Next, we investigated whether the role of ATG13 for LRRK1 in Parkin-dependent mitophagy is only to recruit LRRK1 to the mitochondria. Thus, we examined whether ectopic recruitment of ATG13 to the mitochondria by CID could induce Rab7 Ser-72 phosphorylation. We found that the addition of rapalog to U2OS cells expressing FKBP–GFP–ATG13 and FRB–Fis1 failed to elicit Rab7 Ser-72 phosphorylation on the mitochondria decorated with GFP–ATG13 (Fig. 5C,D). Thus, the ectopic localization of ATG13 to the mitochondria cannot induce Rab7 phosphorylation. However, we found that the co-expression of the constitutively active LRRK1 mutant LRRK1(Y944F) in cells expressing FKBP–GFP–ATG13 and FRB–Fis1 could induce the localization of LRRK1(Y944F) to the GFP–ATG13-decorated mitochondria in a rapalog treatment-dependent manner, inducing the pS72-Rab7 signal on the mitochondria (Fig. 5E,F). By contrast, the co-expression of wild-type LRRK1 in cells expressing FKBP–GFP–ATG13 and FRB–Fis1 induced mitochondrial localization of wild-type LRRK1 upon the addition of rapalog, but not Rab7 Ser-72 phosphorylation on mitochondria (Fig. 5E,F). Furthermore, the interaction of overexpressed LRRK1(Y944F) with ATG13 was dependent on CCCP stimulation (Fig. S4E). These results suggest that ATG13 has two functions concerning LRRK1 in Parkin-mediated mitophagy – the recruitment of LRRK1 to damaged mitochondria and a role in mediating LRRK1 activation.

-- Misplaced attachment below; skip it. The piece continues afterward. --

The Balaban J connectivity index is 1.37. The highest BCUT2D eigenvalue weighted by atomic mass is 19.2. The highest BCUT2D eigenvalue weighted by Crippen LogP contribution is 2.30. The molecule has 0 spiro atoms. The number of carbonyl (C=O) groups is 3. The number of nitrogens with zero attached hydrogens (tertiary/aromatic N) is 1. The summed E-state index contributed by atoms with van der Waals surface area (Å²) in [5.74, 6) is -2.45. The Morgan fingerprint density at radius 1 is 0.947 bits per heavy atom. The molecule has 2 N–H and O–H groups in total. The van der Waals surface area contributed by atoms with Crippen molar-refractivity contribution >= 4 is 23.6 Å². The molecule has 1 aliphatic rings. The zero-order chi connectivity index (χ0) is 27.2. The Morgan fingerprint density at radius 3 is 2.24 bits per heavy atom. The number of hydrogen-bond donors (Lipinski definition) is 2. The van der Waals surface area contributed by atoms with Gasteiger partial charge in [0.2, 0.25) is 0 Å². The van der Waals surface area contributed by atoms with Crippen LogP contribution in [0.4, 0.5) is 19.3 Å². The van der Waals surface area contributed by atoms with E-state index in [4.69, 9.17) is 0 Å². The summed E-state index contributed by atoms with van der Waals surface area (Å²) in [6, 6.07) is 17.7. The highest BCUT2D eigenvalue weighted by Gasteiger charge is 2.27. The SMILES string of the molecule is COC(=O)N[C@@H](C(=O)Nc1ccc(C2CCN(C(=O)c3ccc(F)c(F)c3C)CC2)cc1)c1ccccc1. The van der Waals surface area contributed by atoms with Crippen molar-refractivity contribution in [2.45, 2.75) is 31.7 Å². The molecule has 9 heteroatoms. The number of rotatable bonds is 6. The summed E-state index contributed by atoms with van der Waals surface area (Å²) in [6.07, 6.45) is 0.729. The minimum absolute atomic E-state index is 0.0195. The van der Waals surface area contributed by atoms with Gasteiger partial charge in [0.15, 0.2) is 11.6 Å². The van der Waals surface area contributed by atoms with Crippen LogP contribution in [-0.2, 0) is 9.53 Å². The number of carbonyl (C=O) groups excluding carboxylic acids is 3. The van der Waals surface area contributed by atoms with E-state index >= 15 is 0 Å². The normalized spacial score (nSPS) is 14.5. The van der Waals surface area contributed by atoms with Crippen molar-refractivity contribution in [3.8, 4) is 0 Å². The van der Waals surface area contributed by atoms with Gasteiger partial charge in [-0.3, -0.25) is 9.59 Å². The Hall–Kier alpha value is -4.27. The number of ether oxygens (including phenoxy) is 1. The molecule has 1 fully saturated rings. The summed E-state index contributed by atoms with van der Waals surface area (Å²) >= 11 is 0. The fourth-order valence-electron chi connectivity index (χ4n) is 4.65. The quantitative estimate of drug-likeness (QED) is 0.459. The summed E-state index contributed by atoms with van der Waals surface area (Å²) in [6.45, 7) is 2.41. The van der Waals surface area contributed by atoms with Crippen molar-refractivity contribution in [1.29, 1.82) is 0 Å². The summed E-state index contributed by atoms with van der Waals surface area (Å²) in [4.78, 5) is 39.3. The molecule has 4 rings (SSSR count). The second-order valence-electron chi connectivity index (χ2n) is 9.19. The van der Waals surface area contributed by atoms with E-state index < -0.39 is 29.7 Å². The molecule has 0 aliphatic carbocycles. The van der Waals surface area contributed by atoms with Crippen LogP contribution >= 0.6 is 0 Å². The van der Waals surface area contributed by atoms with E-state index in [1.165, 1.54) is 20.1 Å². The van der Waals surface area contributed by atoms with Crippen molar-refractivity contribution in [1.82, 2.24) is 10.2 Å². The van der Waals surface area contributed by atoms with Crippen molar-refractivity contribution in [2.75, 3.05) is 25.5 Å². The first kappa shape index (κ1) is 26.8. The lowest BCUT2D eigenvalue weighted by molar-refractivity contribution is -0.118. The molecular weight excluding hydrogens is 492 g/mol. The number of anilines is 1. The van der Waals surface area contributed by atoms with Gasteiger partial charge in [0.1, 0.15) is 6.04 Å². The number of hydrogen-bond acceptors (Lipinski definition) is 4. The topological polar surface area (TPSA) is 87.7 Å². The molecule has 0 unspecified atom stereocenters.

How does the ULK complex activate LRRK1 in Parkin-mediated mitophagy? ULK kinase might activate LRRK1 kinase activity through phosphorylation because LRRK1(Y944F) overexpression can suppress the ULK1 and ULK2 double-depletion phenotype (Fig. 3C,D). Therefore, we performed in vitro kinase assays using purified recombinant glutathione S-transferase (GST)-tagged ULK1. Immunopurified kinase-negative GFP–LRRK1(KM) was incubated with GST–ULK1 in vitro. The kinase-negative form of LRRK1 was used as a substrate to prevent autophosphorylation of LRRK1. We found that GST–ULK1 phosphorylated both itself and GFP–LRRK1(KM) (Fig. S6), indicating that this modification results from trans-phosphorylation. These results raise the possibility that mitophagy activation induces the recruitment of the ULK complex and LRRK1 to the damaged mitochondria, resulting in the activation of ULK kinase, thereby phosphorylating and activating LRRK1.